Sign Up

Why sign in to the Community?

  • Submit a question
  • Check your notifications
or and start working on your taxes
cancel
Showing results for 
Search instead for 
Did you mean: 
RB41
Level 1

joint with survivorship income tax implications

My Mother purchased this property in 1959 for $9,500. At some point with a warranty deed she put my oldest brother on joint with survivorship. Then
in the 1974 with a warranty deed, my mother and older brother put themselves and three other siblings names including me) on the property, joint with survivorship and then one sibling passed in 2011 (oldest brother), my mother passed (February 2020), we sold the property. 
. Is it a purchase, or inheritance, or a gift? I'm trying to run the numbers through my 2019 Deluxe turbotax to see what my tax implications would be but it's too cut and dry; nowehere to put money spent on improvements since 1974.

1 Best answer

Accepted Solutions
tagteam
Level 15

joint with survivorship income tax implications

If you, and your siblings, were actually placed on the deed as joint tenants with rights of survivorship (JTWROS), then as each joint tenant dies, the remaining joint tenants acquire the deceased joint tenant's interest by operation of law. As a result, you need to know the fair market value as of the date of death of each joint tenant who has passed.

 

As @Opus 17 stated, however, you should seek professional guidance with respect to this scenario.

View solution in original post

2 Replies
Opus 17
Level 15

joint with survivorship income tax implications

You may need to have a tax professional review the deed.

 

In most cases, if you are a "remainder man" (or person), meaning you are a co-owner but someone else has a right of survivorship, that means you really aren't given anything of value until the person dies.  (You couldn't sell your share of the house to a stranger, for example, while your mother was alive.)  So the IRS considers that you inherited the property when your mother died in February and you would receive a stepped-up basis.  The you and your siblings would report the sale as whatever your share of the sales price, and your basis is the same  as the sales price, and you won't have a capital gain.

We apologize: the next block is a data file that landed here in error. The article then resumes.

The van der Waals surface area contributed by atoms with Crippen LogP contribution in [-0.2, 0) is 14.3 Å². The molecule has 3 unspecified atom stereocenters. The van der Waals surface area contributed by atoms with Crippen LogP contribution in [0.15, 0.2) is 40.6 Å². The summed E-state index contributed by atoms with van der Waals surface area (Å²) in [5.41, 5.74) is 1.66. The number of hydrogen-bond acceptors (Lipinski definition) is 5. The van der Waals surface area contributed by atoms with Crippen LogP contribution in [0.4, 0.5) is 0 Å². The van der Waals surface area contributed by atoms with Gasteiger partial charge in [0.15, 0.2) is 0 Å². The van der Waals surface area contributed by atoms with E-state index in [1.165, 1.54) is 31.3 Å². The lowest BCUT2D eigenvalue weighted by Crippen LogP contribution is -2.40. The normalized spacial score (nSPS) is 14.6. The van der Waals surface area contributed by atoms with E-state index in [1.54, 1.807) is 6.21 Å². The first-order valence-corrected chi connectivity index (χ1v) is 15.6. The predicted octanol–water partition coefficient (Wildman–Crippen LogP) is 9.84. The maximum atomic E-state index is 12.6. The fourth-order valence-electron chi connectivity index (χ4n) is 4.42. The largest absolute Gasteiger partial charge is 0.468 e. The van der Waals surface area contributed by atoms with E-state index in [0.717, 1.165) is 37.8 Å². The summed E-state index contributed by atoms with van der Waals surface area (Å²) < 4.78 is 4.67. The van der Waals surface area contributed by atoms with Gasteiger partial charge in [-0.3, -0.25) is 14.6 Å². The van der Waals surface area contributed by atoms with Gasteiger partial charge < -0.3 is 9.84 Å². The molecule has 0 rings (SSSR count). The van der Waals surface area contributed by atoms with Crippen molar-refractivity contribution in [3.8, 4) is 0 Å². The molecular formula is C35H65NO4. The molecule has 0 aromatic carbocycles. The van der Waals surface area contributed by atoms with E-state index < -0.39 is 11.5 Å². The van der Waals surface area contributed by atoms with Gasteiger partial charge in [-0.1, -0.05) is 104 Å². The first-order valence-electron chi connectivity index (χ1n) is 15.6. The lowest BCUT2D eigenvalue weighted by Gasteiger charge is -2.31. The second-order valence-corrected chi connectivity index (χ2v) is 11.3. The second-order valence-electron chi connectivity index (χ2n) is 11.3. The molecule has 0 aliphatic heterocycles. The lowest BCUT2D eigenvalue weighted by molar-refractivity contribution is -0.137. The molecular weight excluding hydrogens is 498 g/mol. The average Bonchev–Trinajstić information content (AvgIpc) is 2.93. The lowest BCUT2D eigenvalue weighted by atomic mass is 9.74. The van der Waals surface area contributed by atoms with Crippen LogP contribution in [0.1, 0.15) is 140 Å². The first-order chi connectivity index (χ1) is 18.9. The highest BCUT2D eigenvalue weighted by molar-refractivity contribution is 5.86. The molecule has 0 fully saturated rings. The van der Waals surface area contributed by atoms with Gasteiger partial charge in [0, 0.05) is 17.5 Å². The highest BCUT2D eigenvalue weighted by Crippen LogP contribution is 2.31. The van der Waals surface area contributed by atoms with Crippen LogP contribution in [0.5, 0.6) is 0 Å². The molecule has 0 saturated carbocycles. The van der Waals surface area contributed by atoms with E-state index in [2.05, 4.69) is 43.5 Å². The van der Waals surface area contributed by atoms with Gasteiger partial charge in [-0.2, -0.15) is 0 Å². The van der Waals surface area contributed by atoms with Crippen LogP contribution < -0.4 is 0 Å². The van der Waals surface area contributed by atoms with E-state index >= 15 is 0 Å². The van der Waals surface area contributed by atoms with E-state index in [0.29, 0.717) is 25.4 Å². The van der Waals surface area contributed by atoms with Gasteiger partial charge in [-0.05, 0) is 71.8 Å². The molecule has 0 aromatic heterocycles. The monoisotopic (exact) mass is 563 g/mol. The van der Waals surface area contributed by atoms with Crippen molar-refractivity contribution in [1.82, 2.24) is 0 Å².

However, you may want to have someone review the deed in light of your state laws on property ownership to make sure the deed was prepared correctly.  If not, you really will have a mess figuring out your basis.

*Answers are correct to the best of my ability at the time of posting but do not constitute legal or tax advice.*
tagteam
Level 15

joint with survivorship income tax implications

If you, and your siblings, were actually placed on the deed as joint tenants with rights of survivorship (JTWROS), then as each joint tenant dies, the remaining joint tenants acquire the deceased joint tenant's interest by operation of law. As a result, you need to know the fair market value as of the date of death of each joint tenant who has passed.

 

As @Opus 17 stated, however, you should seek professional guidance with respect to this scenario.

View solution in original post

Dynamic AdsDynamic Ads
Privacy Settings
v